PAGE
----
Waste rubber, particularly that used in vehicle tires, is ordinarily a vulcanized rubber including carbon black as a reinforcing agent for strength. The inventors have found the carbon black to have an advantageous catalytic effect in the cleavage of methylene and ethylene bridges between condensed polyaromatic rings. Such chemical functionalities are abundent in coal and other fossil fuels.

Preferably, the liquefaction reaction is performed at temperature of 380-600 C. and at a hydrogen pressure of 70-280 atmospheres. In order to operate at more moderate temperatures and thereby reduced materials problems, a reaction temperature of 390-440 C. at hydrogen pressures of 70-280 atmospheres are used.

Although the depolymerization of the rubber will provide a liquid solvent for liquefying a solid carbonaceous material such as coal, a selected fraction of the liquefaction product can be recycled into mixture with the coal and rubber during the hydrogenation step. This added recycle can be a convenient means of returning heavy liquid products for further processing and hydrogenation.

In addition to the carbon black within the waste rubber, other well-known coal liquefaction or hydrogenation catalysts could be added. Should the waste rubber being processed not include carbon black, finely divided carbon black can be added as a catalyst for liquefying the carbonaceous material.

As will be seen below, waste rubber materials on depolymerization provide an advantageous liquefaction and hydrogenation solvent. The waste rubber includes a higher percentage of hydrogen than an ordinary coal liquid and therefore reduces the hydrogen requirement from other sources.

Following the co-processing of the rubber and carbonaceous material, the hydrogen-rich liquid is further processed to remove residual solids and to separate the liquid into fractions by distillation and/or liquid extraction. As in prior liquefaction and hydrogenation processes, selected liquid fractions can be withdrawn as product or recycled to the hydrogenation step for further processing.

The following examples are submitted merely by way of illustration and are not intended to limit the present invention beyond the scope defined in the accompanying claims:

EXAMPLE I Comparative Example

6.6 grams of a used rubber tire with an estimated organic content of 4.6 grams were heated in a laboratory shaker bomb under hydrogen pressure. The shaker bomb is a sealed vessel capable of containing elevated pressures while affording agitation of the contents. The reaction conditions were: 60 min, 425 C., 1000 psi H2 at room temperature (approximately 2200 psi at the reaction temperature). The results were as follows:

2.25 grams methylene chloride insoluble (mostly including inorganic and carbon black);

0.03 grams methylene chloride soluble but heptane insoluble; and

4.32 grams heptane soluble material.

The heptane soluble fraction is of significant interest in the preparation of liquid fuels and has the following elemental analysis: 86.5%C; 10.9%H; and 0.4%S.

EXAMPLE II

6.6 grams of a used rubber tire were combined with 3.3 grams of Illinois #6 coal having an ash content of approximately 10%. These materials were treated under the same conditions as described in Example I.

The results were as follows:

3.83 grams methylene chloride insoluble material including;

2 25 grams from the tire, 0.3 grams of coal ash, and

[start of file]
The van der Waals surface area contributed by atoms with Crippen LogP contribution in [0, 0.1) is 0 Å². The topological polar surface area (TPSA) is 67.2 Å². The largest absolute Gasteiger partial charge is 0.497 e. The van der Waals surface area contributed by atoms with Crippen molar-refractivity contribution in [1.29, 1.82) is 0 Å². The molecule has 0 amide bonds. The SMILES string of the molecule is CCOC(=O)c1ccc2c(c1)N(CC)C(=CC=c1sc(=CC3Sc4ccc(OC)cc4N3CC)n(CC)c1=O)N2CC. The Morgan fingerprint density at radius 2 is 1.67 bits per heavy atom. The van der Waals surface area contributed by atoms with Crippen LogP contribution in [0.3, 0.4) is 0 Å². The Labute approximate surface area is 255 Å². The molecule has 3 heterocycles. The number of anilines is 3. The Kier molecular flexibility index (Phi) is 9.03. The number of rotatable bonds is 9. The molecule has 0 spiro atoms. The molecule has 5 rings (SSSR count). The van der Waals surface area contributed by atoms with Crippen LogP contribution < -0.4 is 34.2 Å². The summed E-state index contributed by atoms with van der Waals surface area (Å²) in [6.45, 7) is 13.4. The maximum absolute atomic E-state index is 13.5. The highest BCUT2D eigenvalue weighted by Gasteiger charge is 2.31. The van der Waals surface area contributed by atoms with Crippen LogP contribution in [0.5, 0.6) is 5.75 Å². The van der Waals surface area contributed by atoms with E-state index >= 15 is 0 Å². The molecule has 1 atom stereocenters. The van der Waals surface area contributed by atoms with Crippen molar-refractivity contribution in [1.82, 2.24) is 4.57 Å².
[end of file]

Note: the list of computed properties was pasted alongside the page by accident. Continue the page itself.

1.28 grams of unreacted coal;

0.57 grams of methylene chloride soluble material that was heptane insoluble; and

5.5 grams of heptane soluble material with 4.32 grams from the tire and 1.18 grams from coal.

The elemental analysis of the heptane soluble fraction was as follows:

______________________________________Run No.   % C           % H     % S______________________________________1         84.8          10.5    0.52         83.2          10.3    0.5______________________________________
EXAMPLE III Comparative Example

3.3 grams of Illinois #6 coal and 6.6 grams of tetralin were treated under the same conditions as described in Example I. The analysis of the liquefaction products was as follows:

1.6 grams of methylene chloride insoluble material;

0.8 grams of methylene chloride soluble but heptane insoluble material; and

0.9 grams of heptane soluble material from the coal.

EXAMPLE IV Comparative Example

6.6 grams of a tread compound were treated in the same manner as described in Example I. The tread compound was cross-link material from which tires can be made including 35% styrene-butadiene rubber, 8.5% cis-polybutadiene rubber, 33% carbon black, 20% aromatic oil, 1% zinc oxide and 1% sulfur. The product included 2.14 grams of methylene chloride insoluble material and 4.44 grams of heptane soluble material. This provided an overall conversion of organic materials to liquids of 100%. The elemental analysis of the heptane soluble fraction was 88.9% carbon, 10.1% hydrogen, 0.25% nitrogen, 0.13% sulfur and 1.2% oxygen.

EXAMPLE V

3.3 grams of tread compound (see Example IV) combined with 3.3 grams of Illinois #6 coal were treated under the same experimental conditions as described above. The product included the following:

2.9 grams of methylene chloride insoluble material with 1.07 grams from the tread compound, 1.53 grams of unreacted coal and 0.3 grams of coal ash;

0.41 grams of heptane insoluble from the coal; and

3.29 grams heptane soluble material including 2.22 grams from the tread compound and 1.07 grams from the coal.

The overall conversion of organic to liquid was 71%. The elemental analysis of the heptane soluble fraction was 7.8% carbon 9.7% hydrogen, 0.36% nitrogen, 0.47% sulfur and 1.71% oxygen.

EXAMPLE VI